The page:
Visual Guide: The Balance Of Power Between Congress and The Presidency (1945-2013)

Which party controls Congress? Which, the White House? The answer reveals the “balance of power” in the two branches of government that have elected officials (Congress and the White House).

Americans seem to prefer that the checks-and-balances envisioned by the founders be facilitated by having different parties control Congress and the White House.

Contrary to popular belief, most of the time (in modern political history) Congress and the President are at odds; that is, most of the time the same political party does not control the White House, the Senate, and the House of Representatives. Only 13 times (26 years) since 1945 have both branches of Congress and the Presidency been controlled by the same party; the Democrats have held this advantage more often than Republicans (11 to 2).

At the same time, Congress has usually been controlled by the same party. The “odd man out” has literally been the President. Since 1945, the House and Senate have been controlled by different parties only seven times (14 years) — but three of those have been since the 2000 elections, which makes this “seem” more normal than it is, historically. And there have been only two complete turn-overs of Congress since 1949: one in 1995 and the other in 2007.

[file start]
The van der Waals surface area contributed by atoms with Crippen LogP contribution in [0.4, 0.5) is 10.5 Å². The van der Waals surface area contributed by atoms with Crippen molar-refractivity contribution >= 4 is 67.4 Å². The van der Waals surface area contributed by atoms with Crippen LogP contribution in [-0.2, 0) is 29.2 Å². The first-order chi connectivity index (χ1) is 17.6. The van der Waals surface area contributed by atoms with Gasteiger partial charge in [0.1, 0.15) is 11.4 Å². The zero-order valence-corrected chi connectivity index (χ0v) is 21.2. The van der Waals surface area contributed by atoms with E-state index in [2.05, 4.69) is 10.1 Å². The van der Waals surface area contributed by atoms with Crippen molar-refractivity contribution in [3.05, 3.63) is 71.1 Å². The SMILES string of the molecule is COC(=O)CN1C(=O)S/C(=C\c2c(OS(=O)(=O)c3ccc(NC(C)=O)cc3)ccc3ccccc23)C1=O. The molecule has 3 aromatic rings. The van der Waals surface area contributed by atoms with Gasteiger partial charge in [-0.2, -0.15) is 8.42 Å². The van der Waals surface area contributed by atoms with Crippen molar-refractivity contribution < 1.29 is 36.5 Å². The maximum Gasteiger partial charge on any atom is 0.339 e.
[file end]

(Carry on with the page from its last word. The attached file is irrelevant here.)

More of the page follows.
Updated: 4 November 2014

Year Congress President Senate (100) House (435)
2015 113th D R: 53 (est) R: 246 (est)
2013 112th D D: 52-46-2 R: 232-200 ****
2011 112th D D: 56-42-2 R: 241-193
2009 – Obama 111th D D – 57*** D – 256
2007 110th R D – 49** D – 233
2005 109th R R – 55 R – 232
2003 108th R R – 51 R – 229
2001 – Bush 107th R D* R – 221
1999 106th D R – 55 R – 223
1997 105th D R – 55 R – 228
1995 104th D R – 52 R – 230
1993 – Clinton 103rd D D – 57 D – 258
1991 102nd R D – 56 D – 267
1989 – Bush 101st R D – 55 D – 260
1987 100th R D – 55 D – 258
1985 99th R R – 53 D – 253
1983 98th R R – 54 D – 269
1981 – Reagan 97th R R – 53 D – 242
1979 96th D D – 58 D – 277
1977 – Carter 95th D D – 61 D – 292
1975 94th R D – 60 D -291
1973 93rd R D – 56 D – 242
1971 92nd R D – 54 D – 255
1969 – Nixon 91st R D – 57 D – 243
1967 90th D D – 64 D – 247
1965 89th D D – 68 D – 295
1963 – Johnson 88th D D – 66 D – 259
1961 – JFK 87th D D – 64 D – 263
1959 86th R D – 65 D -283
1957 85th R D – 49 D – 232
1955 84th R D – 48 D – 232
1953 – Eisenhower 83rd R R – 48 D – 221
1951 82nd D D – 49 D – 235
1949 81st D D – 54 D – 263
1947 80th D R – 51 R – 246
1945 – Truman 79th D D – 57 D – 242

Yellow years mark Presidential inauguration.

Sources:
Senate, House, Janda

* There were 50 Ds and 50 Rs until May 24, 2001, when Sen. James Jeffords (R-VT) switched to Independent status, effective June 6, 2001; he announced that he would caucus with the Democrats, giving the Democrats a one-seat advantage.

** Two Independents (Lieberman-CT and Sanders-VT). Lieberman was reelected in 2006 as an independent candidate and became an Independent Democrat;  Sanders was elected in 2006 as an Independent.

*** Two Independents (Lieberman-CT and Sanders-VT);  Arlen Specter (PA) was reelected in 2004 as a  Republican and became a Democrat on April 30, 2009.

**** House data (3 vacancies); Senate independents caucus with Democrats

RELATED: Visual Guide : The President v the Senate (Confirmed Nominations)

 

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I created this table (and introductory narrative) while I was the US Politics guide at About.com. I left that position in March 2009.

 

 

 

 

 

 

 

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